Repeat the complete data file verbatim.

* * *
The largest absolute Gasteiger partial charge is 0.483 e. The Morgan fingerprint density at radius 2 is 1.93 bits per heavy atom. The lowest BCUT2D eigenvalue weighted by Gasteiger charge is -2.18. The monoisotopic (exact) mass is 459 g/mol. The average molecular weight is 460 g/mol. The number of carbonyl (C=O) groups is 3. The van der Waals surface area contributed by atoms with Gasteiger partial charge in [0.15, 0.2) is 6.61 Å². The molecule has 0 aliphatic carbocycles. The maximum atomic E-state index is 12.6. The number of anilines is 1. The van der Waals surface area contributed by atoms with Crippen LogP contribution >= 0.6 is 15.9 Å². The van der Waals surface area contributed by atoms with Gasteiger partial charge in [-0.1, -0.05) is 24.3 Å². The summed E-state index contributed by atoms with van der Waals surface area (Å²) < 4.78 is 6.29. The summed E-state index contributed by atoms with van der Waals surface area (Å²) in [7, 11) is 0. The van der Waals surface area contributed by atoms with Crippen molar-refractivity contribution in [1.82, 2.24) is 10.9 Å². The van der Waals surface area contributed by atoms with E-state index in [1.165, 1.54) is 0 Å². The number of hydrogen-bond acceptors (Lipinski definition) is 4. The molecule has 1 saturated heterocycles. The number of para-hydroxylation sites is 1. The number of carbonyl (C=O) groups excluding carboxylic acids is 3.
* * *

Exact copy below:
The largest absolute Gasteiger partial charge is 0.483 e. The Morgan fingerprint density at radius 2 is 1.93 bits per heavy atom. The lowest BCUT2D eigenvalue weighted by Gasteiger charge is -2.18. The monoisotopic (exact) mass is 459 g/mol. The average molecular weight is 460 g/mol. The number of carbonyl (C=O) groups is 3. The van der Waals surface area contributed by atoms with Gasteiger partial charge in [0.15, 0.2) is 6.61 Å². The molecule has 0 aliphatic carbocycles. The maximum atomic E-state index is 12.6. The number of anilines is 1. The van der Waals surface area contributed by atoms with Crippen LogP contribution >= 0.6 is 15.9 Å². The van der Waals surface area contributed by atoms with Gasteiger partial charge in [-0.1, -0.05) is 24.3 Å². The summed E-state index contributed by atoms with van der Waals surface area (Å²) < 4.78 is 6.29. The summed E-state index contributed by atoms with van der Waals surface area (Å²) in [7, 11) is 0. The van der Waals surface area contributed by atoms with Crippen molar-refractivity contribution in [1.82, 2.24) is 10.9 Å². The van der Waals surface area contributed by atoms with E-state index in [1.165, 1.54) is 0 Å². The number of hydrogen-bond acceptors (Lipinski definition) is 4. The molecule has 1 saturated heterocycles. The number of para-hydroxylation sites is 1. The number of carbonyl (C=O) groups excluding carboxylic acids is 3.